In another primary election that took a week to decide, former US Foreign Service officer Blake Moore has won the Republican primary to succeed the retiring Rep. Rob Bishop (R-Brigham City) in the state’s northernmost congressional district. Mr. Moore looks to have scored an unofficial 31-29% win over Davis County Commissioner Bob Stevenson, a vote spread of 2,872 votes of approximately 126,000 votes cast.
The Democrats may have a nominee as Shoshone Tribe chairman Darren Parry appears to have logged a 454 vote win against party activist Jamie Cheek. The Democratic turnout was under 23,000 voters. Mr. Moore now becomes a virtual sure winner in November.
The close Republican nomination contest between Lt. Gov. Spencer Cox and former Governor and ex-US Ambassador Jon Huntsman has ended with the former man scoring a close 7,330 vote victory, a 36.4 – 34.9 percentage margin of well over 520,000 votes cast.
Mr. Cox carried several key endorsements, including that of retiring three-term Gov. Gary Herbert (R). He now faces Democratic nominee Chris Peterson in the general election, with the Lt. Governor being an overwhelming favorite to win the November vote. The 520,000+ votes is a turnout increase of 127% over the 2016 Republican primary voter participation figure.
The June 30th Utah primary elections are not quite complete either, but it appears two Republicans are headed for close wins.
In the open Governor’s race with 480,869 votes counted, Lt. Gov. Spencer Cox looks to have enough of a margin to defeat former Governor and US Ambassador Jon Huntsman, marring his political comeback attempt. It wouldn’t be surprising to see Mr. Cox’s victory margin fall below 10,000 votes, however, which is a testament to Mr. Huntsman’s strength in Salt Lake County.
In the open 1st Congressional District, former US Foreign Service officer Blake Moore looks to be closing in on the Republican nomination. With 123,395 votes now counted and reported, Mr. Moore has expanded his lead to 2,669 votes (30.9 – 28.8%) over Davis County Commissioner Bob Stevenson. The Republican nominee is a cinch to win the general election.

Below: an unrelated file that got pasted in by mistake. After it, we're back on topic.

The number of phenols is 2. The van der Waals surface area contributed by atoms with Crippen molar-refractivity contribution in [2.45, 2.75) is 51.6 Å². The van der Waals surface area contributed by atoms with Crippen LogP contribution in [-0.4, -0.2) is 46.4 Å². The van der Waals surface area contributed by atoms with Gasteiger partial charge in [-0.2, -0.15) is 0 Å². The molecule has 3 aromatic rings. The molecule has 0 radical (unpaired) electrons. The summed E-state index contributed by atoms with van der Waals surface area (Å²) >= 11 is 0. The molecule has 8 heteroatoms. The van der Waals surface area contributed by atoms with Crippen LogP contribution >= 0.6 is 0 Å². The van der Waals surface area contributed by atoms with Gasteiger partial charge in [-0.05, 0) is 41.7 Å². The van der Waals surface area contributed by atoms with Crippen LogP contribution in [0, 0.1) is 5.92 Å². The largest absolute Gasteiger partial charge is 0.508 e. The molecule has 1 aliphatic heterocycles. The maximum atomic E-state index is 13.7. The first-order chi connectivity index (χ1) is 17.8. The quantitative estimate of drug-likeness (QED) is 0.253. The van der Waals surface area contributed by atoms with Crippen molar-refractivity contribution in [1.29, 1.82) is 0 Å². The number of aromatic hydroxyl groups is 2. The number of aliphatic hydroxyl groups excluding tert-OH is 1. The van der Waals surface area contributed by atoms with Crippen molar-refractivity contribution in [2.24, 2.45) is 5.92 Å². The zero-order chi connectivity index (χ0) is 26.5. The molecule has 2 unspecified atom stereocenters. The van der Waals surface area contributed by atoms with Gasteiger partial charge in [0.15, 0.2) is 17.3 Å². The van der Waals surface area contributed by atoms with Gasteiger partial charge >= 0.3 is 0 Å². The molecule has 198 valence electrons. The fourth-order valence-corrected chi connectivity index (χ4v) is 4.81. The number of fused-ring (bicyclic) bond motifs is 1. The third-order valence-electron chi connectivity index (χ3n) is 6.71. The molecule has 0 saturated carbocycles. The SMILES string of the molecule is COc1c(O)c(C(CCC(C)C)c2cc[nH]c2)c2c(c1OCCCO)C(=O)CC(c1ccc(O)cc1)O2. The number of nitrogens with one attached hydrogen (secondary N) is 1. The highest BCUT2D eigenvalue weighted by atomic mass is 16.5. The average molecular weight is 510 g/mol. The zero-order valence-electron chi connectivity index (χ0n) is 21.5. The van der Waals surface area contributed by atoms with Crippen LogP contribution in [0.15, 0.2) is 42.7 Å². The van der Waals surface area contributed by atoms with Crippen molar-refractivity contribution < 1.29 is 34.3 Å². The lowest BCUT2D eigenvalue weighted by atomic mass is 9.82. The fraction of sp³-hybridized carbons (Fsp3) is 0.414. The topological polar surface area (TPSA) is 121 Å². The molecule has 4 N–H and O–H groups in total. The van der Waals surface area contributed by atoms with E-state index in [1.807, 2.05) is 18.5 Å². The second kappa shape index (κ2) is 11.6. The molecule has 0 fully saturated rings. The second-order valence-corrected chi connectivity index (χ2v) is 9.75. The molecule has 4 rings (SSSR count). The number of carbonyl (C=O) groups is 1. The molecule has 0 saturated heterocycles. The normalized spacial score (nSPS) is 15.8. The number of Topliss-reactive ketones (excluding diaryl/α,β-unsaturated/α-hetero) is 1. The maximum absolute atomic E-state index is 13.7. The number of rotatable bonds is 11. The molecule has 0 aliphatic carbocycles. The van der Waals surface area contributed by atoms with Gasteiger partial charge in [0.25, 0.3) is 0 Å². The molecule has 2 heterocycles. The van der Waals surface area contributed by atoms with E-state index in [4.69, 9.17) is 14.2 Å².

The Democratic side of this race is also still uncalled. Shoshone Indian Tribe chairman Darren Perry has a 466 vote lead over Utah state employee Jamie Cheek. By contrast, only 22,192 votes are recorded in the Democratic primary.
The open Republican primary, which will decide who replaces retiring Rep. Rob Bishop (R-Brigham City) will take several days to determine. With just over two-thirds of the precincts reporting, businessman Blake Moore maintains a tight 576 vote margin over Davis County Commissioner Bob Stevenson. Former Agriculture Commissioner Kerry Gibson and local Mayor Katie Witt are too far behind to overcome their vote deficits.
Businessman and former NFL player Burgess Owens scored a convincing victory last night in the 4th District Republican primary, defeating state Rep. Kim Coleman (R-West Jordan) and two others with 43% of the vote. Though over half the precincts are still not reporting, Mr. Owens has already been projected as the winner.
The 4th District race featuring Rep. Ben McAdams (D-Salt Lake City) and now Mr. Owens will be one of the most important congressional races in the country and is a GOP must-win if the party is to make any concerted effort to re-capture the majority.
In another race that will take days to determine, Lt. Gov. Spencer Cox leads the Republican primary field with 69% of precincts reporting, but the race is not done. Mr. Cox has slightly more than an 11,000-vote advantage over former Gov. Jon Huntsman, but only half of dominate Salt Lake County is reporting and the latter man is running twelve points ahead in that area. The remaining candidates, former state House Speaker Greg Hughes and ex-Utah Republican Party chairman Thomas Wright are too far back to have a realistic chance of winning.